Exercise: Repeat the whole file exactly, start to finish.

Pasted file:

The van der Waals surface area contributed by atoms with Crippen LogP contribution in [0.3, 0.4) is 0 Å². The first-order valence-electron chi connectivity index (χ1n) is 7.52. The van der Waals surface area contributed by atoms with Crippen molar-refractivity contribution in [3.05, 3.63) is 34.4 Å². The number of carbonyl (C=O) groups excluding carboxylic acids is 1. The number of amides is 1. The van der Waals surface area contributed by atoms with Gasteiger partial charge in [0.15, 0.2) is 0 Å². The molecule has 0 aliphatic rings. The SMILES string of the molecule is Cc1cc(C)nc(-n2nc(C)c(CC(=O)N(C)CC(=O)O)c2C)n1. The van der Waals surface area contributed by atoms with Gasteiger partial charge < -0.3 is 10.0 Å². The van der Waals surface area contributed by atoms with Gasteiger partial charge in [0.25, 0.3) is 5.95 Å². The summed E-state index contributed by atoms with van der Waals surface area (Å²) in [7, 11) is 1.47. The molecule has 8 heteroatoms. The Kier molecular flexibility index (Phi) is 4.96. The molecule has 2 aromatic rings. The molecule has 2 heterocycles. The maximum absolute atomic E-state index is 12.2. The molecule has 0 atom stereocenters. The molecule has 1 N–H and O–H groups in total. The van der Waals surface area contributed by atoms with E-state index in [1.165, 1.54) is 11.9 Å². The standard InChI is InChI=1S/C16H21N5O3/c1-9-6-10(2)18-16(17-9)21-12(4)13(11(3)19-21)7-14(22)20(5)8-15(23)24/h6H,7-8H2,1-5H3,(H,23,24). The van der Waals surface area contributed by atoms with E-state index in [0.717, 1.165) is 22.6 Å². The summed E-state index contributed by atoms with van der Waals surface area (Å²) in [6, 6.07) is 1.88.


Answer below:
The van der Waals surface area contributed by atoms with Crippen LogP contribution in [0.3, 0.4) is 0 Å². The first-order valence-electron chi connectivity index (χ1n) is 7.52. The van der Waals surface area contributed by atoms with Crippen molar-refractivity contribution in [3.05, 3.63) is 34.4 Å². The number of carbonyl (C=O) groups excluding carboxylic acids is 1. The number of amides is 1. The van der Waals surface area contributed by atoms with Gasteiger partial charge in [0.15, 0.2) is 0 Å². The molecule has 0 aliphatic rings. The SMILES string of the molecule is Cc1cc(C)nc(-n2nc(C)c(CC(=O)N(C)CC(=O)O)c2C)n1. The van der Waals surface area contributed by atoms with Gasteiger partial charge < -0.3 is 10.0 Å². The van der Waals surface area contributed by atoms with Gasteiger partial charge in [0.25, 0.3) is 5.95 Å². The summed E-state index contributed by atoms with van der Waals surface area (Å²) in [7, 11) is 1.47. The molecule has 8 heteroatoms. The Kier molecular flexibility index (Phi) is 4.96. The molecule has 2 aromatic rings. The molecule has 2 heterocycles. The maximum absolute atomic E-state index is 12.2. The molecule has 0 atom stereocenters. The molecule has 1 N–H and O–H groups in total. The van der Waals surface area contributed by atoms with E-state index in [1.165, 1.54) is 11.9 Å². The standard InChI is InChI=1S/C16H21N5O3/c1-9-6-10(2)18-16(17-9)21-12(4)13(11(3)19-21)7-14(22)20(5)8-15(23)24/h6H,7-8H2,1-5H3,(H,23,24). The van der Waals surface area contributed by atoms with E-state index in [0.717, 1.165) is 22.6 Å². The summed E-state index contributed by atoms with van der Waals surface area (Å²) in [6, 6.07) is 1.88.